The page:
La Discrétion des Expériences
Pelt 2: Ravanastron, Organism for Poetic Research, New York 2013
Pelt 2 Ravanastron contributors: Derek Woods, Claire Donato, Ricardo Teruel, Lauren Huret & Hunter Longe, Tiziana La Melia, Shiv Kotecha, Rachael M. Wilson, John Melillo, Philip Sorenson, Ada Smailbegovic, Maryse Larivière, Amie Robinson, Tim Anderson, Rebecca LaMarre, Jeff T. Johnson
Edited by OPR (Ada Smailbegovic, Daniel C. Remein, and Rachael M. Wilson)
A critical misreading of a text, object, or artwork that produces, through superfluity of description or explanation, a second, “imaginary” object that is more complicated and, perhaps, conceptually richer than the first object. Ravanastron refers both to the misreading itself and to the product of the misreading, which potentially overtakes, in terms of future critical interest, the object from which it derives. The ravanastron is a hypothetical object which may or may not be produced, and which may or may not be feasible to produce; it is a sheer potentiality which presents open-ended possibilities for realization.
The history of the term ravanastron dates from 2011, when the endocrine system of the OPR encountered a brilliant footnote to a lively poetic misreading of a scene from a modernist novel—a misreading in which the critic attempted to explain the presence of a mysterious object, called a ravanastron, which graced the wall of a music room in the following sentence: “A ravanastron hung, on the wall, from a nail, like a plover.” At a loss for what this ravanastron could actually be, the critic boldly ventured this explanation, with an apology to preface the speculative nature of the definition: “This word does not appear in the OED or in any of the various scientific dictionaries. It is evidently a coinage—raven (black, predatory) + astron (astronomer)—hence a rare form of raven or perhaps a black astronomical instrument similar to a telescope.”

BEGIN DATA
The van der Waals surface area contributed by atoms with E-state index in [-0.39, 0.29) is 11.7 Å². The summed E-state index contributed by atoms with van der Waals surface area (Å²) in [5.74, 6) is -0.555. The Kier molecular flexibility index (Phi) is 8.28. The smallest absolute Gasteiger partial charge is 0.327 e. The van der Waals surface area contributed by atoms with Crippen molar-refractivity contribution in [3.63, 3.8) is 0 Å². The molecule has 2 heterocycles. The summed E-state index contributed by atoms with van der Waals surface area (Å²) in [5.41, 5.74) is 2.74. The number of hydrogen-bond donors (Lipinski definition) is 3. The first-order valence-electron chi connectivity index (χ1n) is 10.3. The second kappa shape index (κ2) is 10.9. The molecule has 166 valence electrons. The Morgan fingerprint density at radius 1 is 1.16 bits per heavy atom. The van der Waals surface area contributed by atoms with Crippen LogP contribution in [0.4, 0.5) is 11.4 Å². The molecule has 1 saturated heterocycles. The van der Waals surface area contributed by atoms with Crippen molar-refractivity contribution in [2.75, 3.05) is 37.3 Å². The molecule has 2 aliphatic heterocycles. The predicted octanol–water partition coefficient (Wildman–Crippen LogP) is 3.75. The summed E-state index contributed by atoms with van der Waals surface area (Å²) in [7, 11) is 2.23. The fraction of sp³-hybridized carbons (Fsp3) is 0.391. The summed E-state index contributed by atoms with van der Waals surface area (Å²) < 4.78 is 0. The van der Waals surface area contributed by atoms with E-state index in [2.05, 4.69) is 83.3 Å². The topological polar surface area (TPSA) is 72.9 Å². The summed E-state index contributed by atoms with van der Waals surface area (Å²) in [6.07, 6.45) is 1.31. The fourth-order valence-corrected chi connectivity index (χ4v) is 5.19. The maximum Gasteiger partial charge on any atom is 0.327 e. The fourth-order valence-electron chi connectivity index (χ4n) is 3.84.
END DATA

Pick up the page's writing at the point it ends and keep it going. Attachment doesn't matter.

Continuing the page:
Following a hunch regarding the shady etymology of ravan to raven, the OPR discovered the ravanastron was no such thing as this strange beast-machine hybrid. Less impressively, we found the ravanastron simply to be a musical instrument hanging in the music room. The 1911 Encyclopedia Britannica gives the ravanastron as “an Indian stringed instrument played with a bow… It consists of half a round gourd, over which is fixed a sound-board of skin or parchment… [and to which] is attached a neck about twice the length of the body. The strings are either one or four in number, the pegs being set in the sides of the neck… The ravanastron is regarded by some writers as the first ancestor of the violin, on account of the alleged invention of the bow for use with it.”
Unwittingly, our critic had (mis)produced a spectacular being, worthy of Ovid, and superior to such composite creatures as the hippogryph, the sphinx, or the centaur. The new ravanastron was an entity that synthesized animal and instrument, bird and machine, resulting in a creaturely apparatus fitted for the meta-reflexive study of that aviary we call “the heavens.” Through utter disregard of the principle of Okham’s razor, the ravanastron was born—as both the raven-telescope, and as the critical concept defined above.